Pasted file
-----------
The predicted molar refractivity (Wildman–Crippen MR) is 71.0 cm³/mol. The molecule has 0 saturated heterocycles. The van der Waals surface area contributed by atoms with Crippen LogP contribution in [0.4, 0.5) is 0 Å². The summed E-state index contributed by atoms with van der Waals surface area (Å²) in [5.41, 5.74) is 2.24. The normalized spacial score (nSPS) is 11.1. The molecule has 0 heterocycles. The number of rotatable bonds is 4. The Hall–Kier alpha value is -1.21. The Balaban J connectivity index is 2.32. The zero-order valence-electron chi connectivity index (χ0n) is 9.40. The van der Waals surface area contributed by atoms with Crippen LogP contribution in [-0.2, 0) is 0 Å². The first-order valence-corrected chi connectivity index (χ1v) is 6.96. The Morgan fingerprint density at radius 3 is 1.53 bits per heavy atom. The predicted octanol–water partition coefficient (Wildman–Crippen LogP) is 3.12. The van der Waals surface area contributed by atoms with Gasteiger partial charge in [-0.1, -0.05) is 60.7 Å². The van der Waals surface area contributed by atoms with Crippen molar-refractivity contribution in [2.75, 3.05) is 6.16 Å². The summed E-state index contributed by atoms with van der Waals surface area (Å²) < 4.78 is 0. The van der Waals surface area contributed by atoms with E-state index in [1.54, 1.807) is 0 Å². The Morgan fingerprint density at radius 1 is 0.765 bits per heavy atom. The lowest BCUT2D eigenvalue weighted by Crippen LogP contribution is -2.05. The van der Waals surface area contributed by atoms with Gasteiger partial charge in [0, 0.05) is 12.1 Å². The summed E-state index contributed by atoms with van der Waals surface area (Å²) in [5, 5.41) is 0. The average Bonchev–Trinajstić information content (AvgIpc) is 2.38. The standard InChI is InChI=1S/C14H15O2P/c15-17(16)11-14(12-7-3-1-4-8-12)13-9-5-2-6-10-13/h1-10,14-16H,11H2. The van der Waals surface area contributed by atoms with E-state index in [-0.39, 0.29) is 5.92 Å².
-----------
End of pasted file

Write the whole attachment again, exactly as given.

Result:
The predicted molar refractivity (Wildman–Crippen MR) is 71.0 cm³/mol. The molecule has 0 saturated heterocycles. The van der Waals surface area contributed by atoms with Crippen LogP contribution in [0.4, 0.5) is 0 Å². The summed E-state index contributed by atoms with van der Waals surface area (Å²) in [5.41, 5.74) is 2.24. The normalized spacial score (nSPS) is 11.1. The molecule has 0 heterocycles. The number of rotatable bonds is 4. The Hall–Kier alpha value is -1.21. The Balaban J connectivity index is 2.32. The zero-order valence-electron chi connectivity index (χ0n) is 9.40. The van der Waals surface area contributed by atoms with Crippen LogP contribution in [-0.2, 0) is 0 Å². The first-order valence-corrected chi connectivity index (χ1v) is 6.96. The Morgan fingerprint density at radius 3 is 1.53 bits per heavy atom. The predicted octanol–water partition coefficient (Wildman–Crippen LogP) is 3.12. The van der Waals surface area contributed by atoms with Gasteiger partial charge in [-0.1, -0.05) is 60.7 Å². The van der Waals surface area contributed by atoms with Crippen molar-refractivity contribution in [2.75, 3.05) is 6.16 Å². The summed E-state index contributed by atoms with van der Waals surface area (Å²) < 4.78 is 0. The van der Waals surface area contributed by atoms with E-state index in [1.54, 1.807) is 0 Å². The Morgan fingerprint density at radius 1 is 0.765 bits per heavy atom. The lowest BCUT2D eigenvalue weighted by Crippen LogP contribution is -2.05. The van der Waals surface area contributed by atoms with Gasteiger partial charge in [0, 0.05) is 12.1 Å². The summed E-state index contributed by atoms with van der Waals surface area (Å²) in [5, 5.41) is 0. The average Bonchev–Trinajstić information content (AvgIpc) is 2.38. The standard InChI is InChI=1S/C14H15O2P/c15-17(16)11-14(12-7-3-1-4-8-12)13-9-5-2-6-10-13/h1-10,14-16H,11H2. The van der Waals surface area contributed by atoms with E-state index in [-0.39, 0.29) is 5.92 Å².